12.2 volts means the battery is discharged, so your 12.1 volts is not an acceptable reading. I suspect you're going to still have the same problem if you let the vehicle sit for twice as long.
Please allow me to add a few details. Wrenchtech is the first person I have ever run into who understands the need for the jumper wire to short out the amp meter. The reason is anything that creates an open circuit, (break in the circuit), can cause a computer to wake up and need another 10 - 20 minutes to time out again. I use 20 minutes in my stories because there are some '95 Chrysler products that need that long.
Most inexpensive digital amp meters have a common negative jack, a common positive jack for most things, and a separate "10-amp" jack for higher current readings. The highest current reading that can be taken through the common positive jack on most meters is 2 amps. Some computers can draw up to three amps for 20 minutes. There's two problems with using the meter's 2-amp jack. The first is you must disconnect the jumper wire so all current has to flow through the meter to take the reading, then the three amps will blow the meter's internal two-amp fuse. (&* $ ) Start all over! The second problem is if you were to wait for more than 20 minutes, then you remove the jumper, the desired current is too low to be measured accurately on such a high scale. You need to switch the meter to a lower range to get more accuracy. All meters use a "break-before-make" switch that breaks the connection to one of its ranges, THEN as you continue to turn it further, it makes the connection to the next range. That momentary break when turning the switch is enough to cause the computer to wake up again. Poof! Another blown internal fuse.
To avoid all this heartache, remove the negative battery cable, install the jumper wire between the cable clamp and post, then you can connect the amp meter while waiting for the computers to go to sleep. Use the 10-amp range and the 10-amp positive jack on the meter. Disconnect the jumper wire. All current has to go through the meter now and will be measured. When it has dropped below 2 amps, reconnect the jumper wire, then it is safe to move the meter's positive lead to the common positive jack, and switch to the 2-amp range. Remove one end of the jumper wire, and take the current reading. If it is too low and you want more accuracy, reconnect the jumper, THEN switch the meter to a lower range.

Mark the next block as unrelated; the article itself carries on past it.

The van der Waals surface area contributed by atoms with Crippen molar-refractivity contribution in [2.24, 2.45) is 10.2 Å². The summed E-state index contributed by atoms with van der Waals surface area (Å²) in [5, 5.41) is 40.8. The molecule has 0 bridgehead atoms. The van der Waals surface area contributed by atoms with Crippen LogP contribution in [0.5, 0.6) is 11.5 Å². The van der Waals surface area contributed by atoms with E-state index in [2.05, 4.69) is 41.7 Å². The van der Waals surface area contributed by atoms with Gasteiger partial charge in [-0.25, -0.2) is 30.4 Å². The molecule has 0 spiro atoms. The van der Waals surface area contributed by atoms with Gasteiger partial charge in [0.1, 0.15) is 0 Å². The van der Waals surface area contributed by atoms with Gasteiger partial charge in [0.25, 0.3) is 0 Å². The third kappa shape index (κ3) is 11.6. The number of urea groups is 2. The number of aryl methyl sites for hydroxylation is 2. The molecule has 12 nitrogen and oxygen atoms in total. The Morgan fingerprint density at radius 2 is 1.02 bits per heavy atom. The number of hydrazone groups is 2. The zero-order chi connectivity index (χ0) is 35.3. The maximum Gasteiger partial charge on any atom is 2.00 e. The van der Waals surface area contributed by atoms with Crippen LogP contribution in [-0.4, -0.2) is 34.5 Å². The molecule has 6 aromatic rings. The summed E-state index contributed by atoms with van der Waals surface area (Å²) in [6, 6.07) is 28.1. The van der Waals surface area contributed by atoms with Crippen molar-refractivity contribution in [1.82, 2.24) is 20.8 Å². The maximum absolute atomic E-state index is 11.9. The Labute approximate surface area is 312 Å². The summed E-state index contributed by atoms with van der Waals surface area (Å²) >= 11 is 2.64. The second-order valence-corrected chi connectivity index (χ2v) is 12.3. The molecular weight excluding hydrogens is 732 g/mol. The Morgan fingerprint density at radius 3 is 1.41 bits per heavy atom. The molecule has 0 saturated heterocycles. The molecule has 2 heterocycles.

Normally that was as far as I went with my wondrous story, but it occurred to me there's another potential pitfall after reading your discussion. When you pull a fuse to see if current drops a significant amount, if it does not, you risk waking up a computer when you put the fuse back in. That would blow the meter's internal fuse again. To avoid this, start over on the 10-amp range, then follow the same steps to get back to the lowest range. In the past we could have made some assumptions about the fuses for each circuit. Tail lights, for example, didn't involve a computer. Same with door locks and power windows. Even by '94, those days are long gone, and everything has a computer involved with its operation. The Engine Computer may need time to go to sleep mode because it is running some emissions-related tests. A Body Computer might stay on for a few minutes to watch for a theft system arming signal, or to turn off forgotten lights. Reinserting a fuse could mimic turning on a customer control, and that could cause a computer to wake up and blow the meter's fuse.
In the '90s, Chrysler said a good, fully-charged battery would have enough charge to crank the engine fast enough to start after sitting for three weeks, if the "ignition-off-draw" current was a maximum of 35 milliamps, (0.035 amps). That is the industry standard unless the manufacturer specifies otherwise. Cadillac used to allow up to 50 milliamps, and that is acceptable for many other brands now. If your battery is going dead overnight, you can expect to find around a half-amp drain or higher. That is equivalent to a # 194 glove box bulb. While that 35 or 50 milliamps is the standard, keep in mind you're looking for something considerably higher if it's killing the battery in a few days. Don't get excited over a drop of just a few milliamps when you remove a fuse.
Tuesday, January 17th, 2017 AT 3:43 PM